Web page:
Développement durable: François-Xavier de Donnea participe au 2e Forum International sur la Route de la Soie

Trade flows, including those along the Belt and Road, should comply with international environmental, fiscal and social norms that are imbedded in international rules and that are in line with our commitments for the UN 2030 Agenda for Sustainable Development. 

François-Xavier de Donnea a représenté la Belgique, ces 25 et 26 avril, à Pékin au deuxième forum international sur la Route de la Soie (Belt and Road Forum).

A cette occasion, il a eu un entretien avec le vice-ministre de l’Ecologie et de l’Environnement, M. Zhao Yingmin.

François-Xavier de Donnea, qui participait au panel  sur la « Green Belt and Road», y a prononcé l’intervention suivante :

« I would like to thank the organizers of this Green Silk Road panel, the Ministry of Ecology and Environment and the National Development and Reform Commission of China, for giving me the opportunity to address this distinguished audience, on behalf of the Government of Belgium.

Almost two years ago, at the occasion of the First Belt and Road Forum, President XI Jinping already recognized the importance of green development in order for the Belt&Road Initiative to be truly sustainable and conducive to inclusive development and benefits for all.

Let me just briefly quote him : “We should pursue the new vision of green development and a way of life and work that is green, low-carbon, circular and sustainable. Efforts should be made to strengthen cooperation in ecological and environmental protection and build a sound ecosystem so as to realize the goals set by the 2030 Agenda for Sustainable Development”.

Belgium very much adheres to President XI Jinping’s concerns. It is important  to turn the Belt and Road Initiative into an open and inclusive cooperation mechanism which functions according to market principles and in respect for international norms and standards. All countries involved have to be able to collect the fruit of developed projects in a framework that encourages responsible economic governance by all.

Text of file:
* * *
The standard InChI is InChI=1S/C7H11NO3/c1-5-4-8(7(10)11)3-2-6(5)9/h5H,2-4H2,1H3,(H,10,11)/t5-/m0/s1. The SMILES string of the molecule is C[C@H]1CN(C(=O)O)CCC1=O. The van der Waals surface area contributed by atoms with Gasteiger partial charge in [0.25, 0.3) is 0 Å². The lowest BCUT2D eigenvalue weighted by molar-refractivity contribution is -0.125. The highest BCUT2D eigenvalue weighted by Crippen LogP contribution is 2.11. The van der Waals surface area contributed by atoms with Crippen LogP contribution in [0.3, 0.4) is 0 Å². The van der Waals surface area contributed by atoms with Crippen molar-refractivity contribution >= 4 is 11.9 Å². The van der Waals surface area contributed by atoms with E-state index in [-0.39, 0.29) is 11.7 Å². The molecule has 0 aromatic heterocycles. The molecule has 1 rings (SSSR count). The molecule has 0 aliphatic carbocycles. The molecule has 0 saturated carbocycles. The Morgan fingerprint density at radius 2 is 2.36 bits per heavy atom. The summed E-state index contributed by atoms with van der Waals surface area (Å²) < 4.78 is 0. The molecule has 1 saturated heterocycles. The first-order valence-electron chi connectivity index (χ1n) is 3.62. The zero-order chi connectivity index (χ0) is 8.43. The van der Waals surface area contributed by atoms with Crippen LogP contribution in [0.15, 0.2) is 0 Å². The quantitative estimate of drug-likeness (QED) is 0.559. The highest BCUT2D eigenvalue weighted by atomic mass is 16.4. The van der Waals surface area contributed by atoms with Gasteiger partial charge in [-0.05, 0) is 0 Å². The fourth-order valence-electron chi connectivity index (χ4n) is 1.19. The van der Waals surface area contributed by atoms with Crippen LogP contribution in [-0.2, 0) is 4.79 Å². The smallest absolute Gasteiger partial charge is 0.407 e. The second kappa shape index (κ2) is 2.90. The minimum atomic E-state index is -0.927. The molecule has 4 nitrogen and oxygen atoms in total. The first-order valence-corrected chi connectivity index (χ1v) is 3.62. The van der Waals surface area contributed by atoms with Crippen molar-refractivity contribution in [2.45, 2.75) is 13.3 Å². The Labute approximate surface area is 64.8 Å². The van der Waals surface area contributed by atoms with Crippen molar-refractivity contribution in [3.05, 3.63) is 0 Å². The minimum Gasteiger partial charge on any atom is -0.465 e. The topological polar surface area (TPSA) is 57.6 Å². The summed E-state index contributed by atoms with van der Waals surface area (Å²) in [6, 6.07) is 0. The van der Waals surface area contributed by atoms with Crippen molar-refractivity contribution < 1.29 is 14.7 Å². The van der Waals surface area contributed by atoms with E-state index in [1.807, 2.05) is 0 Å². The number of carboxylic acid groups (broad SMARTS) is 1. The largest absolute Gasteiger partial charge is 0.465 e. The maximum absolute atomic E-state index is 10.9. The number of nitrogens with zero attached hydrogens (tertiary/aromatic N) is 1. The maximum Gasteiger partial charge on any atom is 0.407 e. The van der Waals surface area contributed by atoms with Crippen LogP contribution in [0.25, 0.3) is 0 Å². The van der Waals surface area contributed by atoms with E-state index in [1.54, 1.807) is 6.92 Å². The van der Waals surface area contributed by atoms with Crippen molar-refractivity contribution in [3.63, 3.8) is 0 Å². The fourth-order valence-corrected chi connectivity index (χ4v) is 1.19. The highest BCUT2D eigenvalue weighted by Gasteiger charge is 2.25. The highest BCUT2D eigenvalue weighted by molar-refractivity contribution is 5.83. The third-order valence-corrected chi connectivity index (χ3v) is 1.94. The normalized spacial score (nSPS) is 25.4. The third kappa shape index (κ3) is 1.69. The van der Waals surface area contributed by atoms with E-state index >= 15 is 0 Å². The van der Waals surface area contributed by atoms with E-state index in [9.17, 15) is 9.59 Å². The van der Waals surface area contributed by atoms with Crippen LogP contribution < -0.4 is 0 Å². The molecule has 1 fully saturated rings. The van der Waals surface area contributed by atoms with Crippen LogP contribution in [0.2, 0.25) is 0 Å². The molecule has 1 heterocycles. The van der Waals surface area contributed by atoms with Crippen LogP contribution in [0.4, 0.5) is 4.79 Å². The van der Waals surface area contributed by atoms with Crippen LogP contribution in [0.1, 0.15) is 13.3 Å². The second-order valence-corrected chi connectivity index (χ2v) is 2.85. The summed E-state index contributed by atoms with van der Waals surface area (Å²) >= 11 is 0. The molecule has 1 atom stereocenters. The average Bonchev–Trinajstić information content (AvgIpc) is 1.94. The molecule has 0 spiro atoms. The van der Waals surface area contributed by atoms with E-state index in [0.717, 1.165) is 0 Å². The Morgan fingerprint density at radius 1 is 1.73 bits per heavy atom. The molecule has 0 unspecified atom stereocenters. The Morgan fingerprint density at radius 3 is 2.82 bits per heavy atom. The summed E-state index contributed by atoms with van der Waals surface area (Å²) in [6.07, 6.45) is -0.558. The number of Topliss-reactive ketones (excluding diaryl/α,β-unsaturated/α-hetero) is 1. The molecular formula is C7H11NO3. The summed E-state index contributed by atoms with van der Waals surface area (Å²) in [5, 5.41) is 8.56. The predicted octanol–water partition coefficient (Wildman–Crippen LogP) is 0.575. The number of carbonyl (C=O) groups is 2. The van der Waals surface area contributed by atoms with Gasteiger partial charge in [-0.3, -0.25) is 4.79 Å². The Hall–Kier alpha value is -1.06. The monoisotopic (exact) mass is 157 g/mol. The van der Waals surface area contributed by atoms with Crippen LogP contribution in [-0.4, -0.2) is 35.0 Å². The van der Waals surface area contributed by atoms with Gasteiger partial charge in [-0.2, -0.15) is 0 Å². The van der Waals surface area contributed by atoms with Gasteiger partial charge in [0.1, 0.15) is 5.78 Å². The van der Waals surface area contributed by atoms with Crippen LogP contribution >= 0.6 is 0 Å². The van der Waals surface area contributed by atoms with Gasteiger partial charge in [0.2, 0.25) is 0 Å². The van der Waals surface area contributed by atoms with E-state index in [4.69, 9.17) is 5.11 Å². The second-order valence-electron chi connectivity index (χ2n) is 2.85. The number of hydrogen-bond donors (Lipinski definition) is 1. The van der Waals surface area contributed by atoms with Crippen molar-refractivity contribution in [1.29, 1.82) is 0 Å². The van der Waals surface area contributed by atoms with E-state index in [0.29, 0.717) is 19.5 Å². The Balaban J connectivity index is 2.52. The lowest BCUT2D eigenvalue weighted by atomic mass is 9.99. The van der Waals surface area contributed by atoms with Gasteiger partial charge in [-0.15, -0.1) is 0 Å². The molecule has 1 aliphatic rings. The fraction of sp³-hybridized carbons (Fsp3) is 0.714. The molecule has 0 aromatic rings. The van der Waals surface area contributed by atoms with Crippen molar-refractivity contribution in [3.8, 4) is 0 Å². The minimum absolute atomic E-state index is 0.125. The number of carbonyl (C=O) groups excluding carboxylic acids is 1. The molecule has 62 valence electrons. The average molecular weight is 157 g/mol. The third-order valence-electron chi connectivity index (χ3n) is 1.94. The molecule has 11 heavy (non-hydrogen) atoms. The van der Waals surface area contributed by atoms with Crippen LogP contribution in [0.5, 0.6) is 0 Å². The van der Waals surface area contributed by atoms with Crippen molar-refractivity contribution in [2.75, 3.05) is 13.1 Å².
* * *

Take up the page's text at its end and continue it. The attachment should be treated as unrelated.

Trade flows, including those along the Belt and Road, should comply with international environmental, fiscal and social norms that are imbedded in international rules and that are in line with our commitments for the UN 2030 Agenda for Sustainable Development. 

As former Minister for Development Cooperation and today Facilitator for the Congo Basin Forests Partnership, I would like to underline the importance of an environment-friendly and inclusive development path, in order to fulfill the commitments of the 2030 Agenda for Development.

Belgium therefore welcomes the growing and important role of China on environmental issues, natural resources and biodiversity, including through hosting a number of important meetings: this thematic panel, Green Silk Road, the  International Tropical Timber Technical Association next October or the Conference of Parties to the Convention on Biological Diversity in 2020.

Last month, UNEP published its 6th Global Environmental Outlook. Its message is clear: A healthy environment is the best foundation for economic prosperity, human health and well-being. Yet, our planet is increasingly polluted and affected by the adverse effects of climate change. Biodiversity is dramatically receding, environmental degradation becomes widespread.   Urgent action is needed and at an unprecedented scale, to address this situation.

For doing so, we have our compass :  the Agenda 2030 for Sustainable Development and the Paris Agreement on Climate Change. Yet, more ambition is needed, and urgently, if we want to reverse the actual trend and address issues like land degradation, biodiversity loss, air pollution, climate change and resource efficiency.